The City of Cascade Locks is fighting back against the high rate of drug and alcohol use by both its youth and adult populations.
Officials believe that the economic plight of the community has created a sense of hopelessness about the future that has contributed greatly toward that problem -- a scenario they are determined to change.
"Most rural communities are facing the same problems we are," said Lynae Hansen, chair of the Cascade Locks Interested in Kids (CLIK) Coalition, which is spearheading the battle against drug and alcohol abuse.
The task might appear daunting at first glance since Cascade Locks currently ranks first in the county for unemployment and methamphetamine use among adults alone rose 500 percent between 1997 and 1999. A disproportionate number of youth from the rural town are showing up in the county's teen court for first offenses involving alcohol or drugs. In addition, 10 percent of six graders admitted in a recent school survey that they had used alcohol within the past month and 35 percent said they had smoked before reaching 13 years of age. In the same survey, the use of alcohol within a one-month period climbed to 43 percent among eight grade students although tobacco used remained static.
Last year the Cascade Locks City Council sent out a clear message to drug traffickers that they were not going to tolerate these illicit activities. In July city officials declared the entire community a "Drug-Free Zone" and posted warning signs at both ends of town. The new code cut off travel for 90 days within the municipality to any resident or visitor arrested on "probable cause" for use, sale or possession of illegal drugs.
Now city leaders, law enforcement officials and area service agencies have joined efforts to reinforce that same message through a combination of education, enforcement -- and the promise that better days are coming.
Their battle has been funded by a $400,000 federal grant that will be disbursed over a four-year period through CLIK.
"It's just amazing what you can accomplish when you start bringing in all these players," said Hansen.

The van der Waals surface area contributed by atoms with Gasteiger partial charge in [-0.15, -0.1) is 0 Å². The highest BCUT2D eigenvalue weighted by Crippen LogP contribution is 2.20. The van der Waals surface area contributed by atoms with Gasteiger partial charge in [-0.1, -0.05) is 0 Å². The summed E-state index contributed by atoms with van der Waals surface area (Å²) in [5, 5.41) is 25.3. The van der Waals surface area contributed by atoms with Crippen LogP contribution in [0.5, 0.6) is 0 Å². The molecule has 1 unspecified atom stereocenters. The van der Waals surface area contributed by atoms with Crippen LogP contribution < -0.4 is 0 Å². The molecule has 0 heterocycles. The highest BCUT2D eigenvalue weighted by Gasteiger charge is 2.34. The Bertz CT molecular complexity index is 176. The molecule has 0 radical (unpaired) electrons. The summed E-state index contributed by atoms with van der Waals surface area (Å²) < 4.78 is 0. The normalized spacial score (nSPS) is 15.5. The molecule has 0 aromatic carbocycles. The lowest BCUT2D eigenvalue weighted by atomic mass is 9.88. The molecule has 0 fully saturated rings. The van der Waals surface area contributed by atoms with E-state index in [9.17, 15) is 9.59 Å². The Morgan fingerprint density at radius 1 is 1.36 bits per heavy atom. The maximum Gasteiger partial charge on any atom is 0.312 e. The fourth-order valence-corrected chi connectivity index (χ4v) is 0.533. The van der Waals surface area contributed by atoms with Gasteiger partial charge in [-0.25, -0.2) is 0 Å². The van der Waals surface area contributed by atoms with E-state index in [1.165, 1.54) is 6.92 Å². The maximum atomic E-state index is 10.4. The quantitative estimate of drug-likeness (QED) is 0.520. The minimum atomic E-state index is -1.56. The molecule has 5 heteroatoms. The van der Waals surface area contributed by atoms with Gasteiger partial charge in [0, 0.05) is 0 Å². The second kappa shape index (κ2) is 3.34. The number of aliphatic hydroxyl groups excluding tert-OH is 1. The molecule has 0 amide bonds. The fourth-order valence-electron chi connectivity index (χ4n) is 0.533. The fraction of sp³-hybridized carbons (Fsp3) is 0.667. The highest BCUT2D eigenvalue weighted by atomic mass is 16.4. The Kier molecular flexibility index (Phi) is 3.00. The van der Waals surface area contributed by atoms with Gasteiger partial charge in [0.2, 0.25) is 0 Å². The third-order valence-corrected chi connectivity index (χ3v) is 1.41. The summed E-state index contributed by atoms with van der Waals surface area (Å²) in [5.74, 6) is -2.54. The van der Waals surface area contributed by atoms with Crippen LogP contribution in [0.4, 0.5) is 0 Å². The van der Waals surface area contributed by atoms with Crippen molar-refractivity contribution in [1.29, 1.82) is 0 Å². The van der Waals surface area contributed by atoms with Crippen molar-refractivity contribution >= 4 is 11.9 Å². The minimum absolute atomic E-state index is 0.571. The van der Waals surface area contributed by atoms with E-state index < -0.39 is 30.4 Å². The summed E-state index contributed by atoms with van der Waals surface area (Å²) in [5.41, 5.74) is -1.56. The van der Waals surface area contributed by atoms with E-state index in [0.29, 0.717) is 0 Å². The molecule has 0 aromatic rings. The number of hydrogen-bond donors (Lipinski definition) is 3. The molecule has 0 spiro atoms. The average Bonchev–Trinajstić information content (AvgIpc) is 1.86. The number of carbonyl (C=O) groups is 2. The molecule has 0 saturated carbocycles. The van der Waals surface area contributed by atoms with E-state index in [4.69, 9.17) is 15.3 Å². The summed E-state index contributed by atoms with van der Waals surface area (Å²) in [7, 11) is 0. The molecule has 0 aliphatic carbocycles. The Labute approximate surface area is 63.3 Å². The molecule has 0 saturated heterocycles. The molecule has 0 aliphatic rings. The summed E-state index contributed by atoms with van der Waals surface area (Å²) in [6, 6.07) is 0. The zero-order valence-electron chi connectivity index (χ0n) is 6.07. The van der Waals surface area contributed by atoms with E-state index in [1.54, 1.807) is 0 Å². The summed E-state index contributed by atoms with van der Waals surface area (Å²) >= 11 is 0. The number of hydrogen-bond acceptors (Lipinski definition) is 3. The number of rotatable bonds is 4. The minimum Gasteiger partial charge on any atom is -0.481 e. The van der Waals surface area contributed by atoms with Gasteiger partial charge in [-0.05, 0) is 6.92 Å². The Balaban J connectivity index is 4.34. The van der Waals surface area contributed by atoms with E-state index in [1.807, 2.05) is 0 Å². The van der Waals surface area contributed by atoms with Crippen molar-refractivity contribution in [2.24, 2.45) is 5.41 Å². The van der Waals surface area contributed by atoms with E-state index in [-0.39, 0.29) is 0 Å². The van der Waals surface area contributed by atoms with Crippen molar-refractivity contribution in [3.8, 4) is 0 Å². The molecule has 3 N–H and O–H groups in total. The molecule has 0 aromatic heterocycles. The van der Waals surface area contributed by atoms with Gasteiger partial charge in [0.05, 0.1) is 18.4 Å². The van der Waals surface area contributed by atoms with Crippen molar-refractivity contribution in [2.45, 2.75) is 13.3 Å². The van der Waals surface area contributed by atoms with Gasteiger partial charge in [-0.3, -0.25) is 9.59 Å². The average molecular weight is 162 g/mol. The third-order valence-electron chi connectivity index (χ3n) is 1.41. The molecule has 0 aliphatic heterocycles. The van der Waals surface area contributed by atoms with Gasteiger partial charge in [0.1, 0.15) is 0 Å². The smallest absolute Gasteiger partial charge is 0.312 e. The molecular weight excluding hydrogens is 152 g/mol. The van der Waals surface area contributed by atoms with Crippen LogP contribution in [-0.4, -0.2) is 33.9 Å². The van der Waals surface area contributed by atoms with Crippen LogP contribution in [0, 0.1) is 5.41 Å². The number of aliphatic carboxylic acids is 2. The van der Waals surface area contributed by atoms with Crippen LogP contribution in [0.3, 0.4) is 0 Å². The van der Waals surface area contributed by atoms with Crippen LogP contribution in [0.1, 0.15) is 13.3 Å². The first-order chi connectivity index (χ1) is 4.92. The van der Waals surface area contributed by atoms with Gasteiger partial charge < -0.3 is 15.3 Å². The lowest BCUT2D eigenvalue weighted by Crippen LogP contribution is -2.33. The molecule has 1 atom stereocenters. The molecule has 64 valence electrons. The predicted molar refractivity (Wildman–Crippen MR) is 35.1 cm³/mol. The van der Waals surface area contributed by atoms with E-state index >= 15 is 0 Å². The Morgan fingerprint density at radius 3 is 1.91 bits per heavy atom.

The first two expenditures from the Drug Free Communities Grant through the Department of Juvenile Justice was to spend $19,760 for the services of Community Resource Officer Aaron Jubitz and $35,000 to create the position of grant coordinator, held by Heather Laurance.
Jubitz, whose position was funded by a federal COPS grant last July, works through the Hood River City Police Department but serves the entire county. He is spending about 10 hours each week in Cascade Locks to help prioritize policing needs within the community. To accomplish that goal, Jubitz has established neighborhood zones within the city and analyzed three years of crime activity in each area. His next step is to schedule neighborhood meetings in each zone to get citizen participation in combating any identified problems.
Jubitz will also network with the county sheriff's office to keep deputies patrolling Cascade Locks informed about his program and its progress.
Laurance's job is to create more positive activities for Cascade Locks youth and collaborate with area service agencies to help educate and encourage families to make more positive choices. She is currently scheduling a series of parenting classes, setting up the Drug Free Workplace program and overseeing two youth activity nights each week.
Both Jubitz and Laurence will be working closely with School Resource Officer Tiffany Hicks, who was also hired last summer with COPS dollars.
Hicks dedicates one full day at Cascade Locks School each week to educate students about the long-term consequences of drug and alcohol use and investigate a wide variety of cases that includes theft, vandalism, child abuse and sexual assault. One of her primary roles is to establish a relationship with at-risk students and their families to help keep these children on track and in school.
"The most important piece to this is the collaboration," said Hansen.
Several years ago, Cascade Locks enacted a Parent Accountability Ordinance which makes parents liable for damages caused by their minor child of up to $1,000. Sheriff Joe Wampler said with the added police presence in Cascade Locks it will be easier to enforce this code, which could also be an incentive for troubled families to seek the help they need.
On the economic side, Cascade Locks is utilizing the services of Sang Lee, a volunteer with Resource Assistance for Rural Environments, a sister of the AmeriCorps program, to bring broadband communications to the city within the next three months.
Once that technological advance takes place, City Manager Robert Willoughby said the city will draw more high-tech companies, especially when its workforce has also become highly skilled through a series of vocational classes taught locally by Mt. Hood Community College.
To help make Cascade Locks more attractive to potential businesses, Gerard Pahissa was hired part-time last year to enforce nuisance ordinances, such as abandoned vehicles left along city streets, and to coordinate emergency service programs.
In addition, the city has combined its tourism dollars with two grant funds within the past two years to create a public plaza and beautify the downtown area with natural rock and landscaping. Last fall muralist Larry Kangas was hired for $7,000 to paint a historic portrait across an abutment to the Bridge of the Gods at the western edge of town.
"This is sort of a geometric project," said Hansen.